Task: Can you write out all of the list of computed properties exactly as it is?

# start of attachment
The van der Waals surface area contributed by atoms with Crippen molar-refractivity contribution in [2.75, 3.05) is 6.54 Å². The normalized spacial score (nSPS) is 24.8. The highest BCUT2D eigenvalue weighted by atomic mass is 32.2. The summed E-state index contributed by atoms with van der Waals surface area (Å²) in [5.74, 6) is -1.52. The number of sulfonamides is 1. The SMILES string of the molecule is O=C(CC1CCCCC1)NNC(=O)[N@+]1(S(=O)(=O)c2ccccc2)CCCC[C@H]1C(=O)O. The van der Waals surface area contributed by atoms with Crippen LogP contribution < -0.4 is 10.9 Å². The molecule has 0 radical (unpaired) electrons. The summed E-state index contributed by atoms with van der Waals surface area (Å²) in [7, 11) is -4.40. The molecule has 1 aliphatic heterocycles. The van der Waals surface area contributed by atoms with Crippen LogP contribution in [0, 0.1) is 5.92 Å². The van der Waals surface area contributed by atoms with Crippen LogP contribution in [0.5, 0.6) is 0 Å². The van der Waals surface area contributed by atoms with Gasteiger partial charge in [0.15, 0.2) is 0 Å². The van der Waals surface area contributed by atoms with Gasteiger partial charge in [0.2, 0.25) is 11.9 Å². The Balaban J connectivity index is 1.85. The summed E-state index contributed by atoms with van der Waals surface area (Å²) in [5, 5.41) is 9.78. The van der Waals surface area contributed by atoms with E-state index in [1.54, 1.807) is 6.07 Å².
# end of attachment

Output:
The van der Waals surface area contributed by atoms with Crippen molar-refractivity contribution in [2.75, 3.05) is 6.54 Å². The normalized spacial score (nSPS) is 24.8. The highest BCUT2D eigenvalue weighted by atomic mass is 32.2. The summed E-state index contributed by atoms with van der Waals surface area (Å²) in [5.74, 6) is -1.52. The number of sulfonamides is 1. The SMILES string of the molecule is O=C(CC1CCCCC1)NNC(=O)[N@+]1(S(=O)(=O)c2ccccc2)CCCC[C@H]1C(=O)O. The van der Waals surface area contributed by atoms with Crippen LogP contribution < -0.4 is 10.9 Å². The molecule has 0 radical (unpaired) electrons. The summed E-state index contributed by atoms with van der Waals surface area (Å²) in [7, 11) is -4.40. The molecule has 1 aliphatic heterocycles. The van der Waals surface area contributed by atoms with Crippen LogP contribution in [0, 0.1) is 5.92 Å². The van der Waals surface area contributed by atoms with Crippen LogP contribution in [0.5, 0.6) is 0 Å². The van der Waals surface area contributed by atoms with Gasteiger partial charge in [0.15, 0.2) is 0 Å². The van der Waals surface area contributed by atoms with Gasteiger partial charge in [0.2, 0.25) is 11.9 Å². The Balaban J connectivity index is 1.85. The summed E-state index contributed by atoms with van der Waals surface area (Å²) in [5, 5.41) is 9.78. The van der Waals surface area contributed by atoms with E-state index in [1.54, 1.807) is 6.07 Å².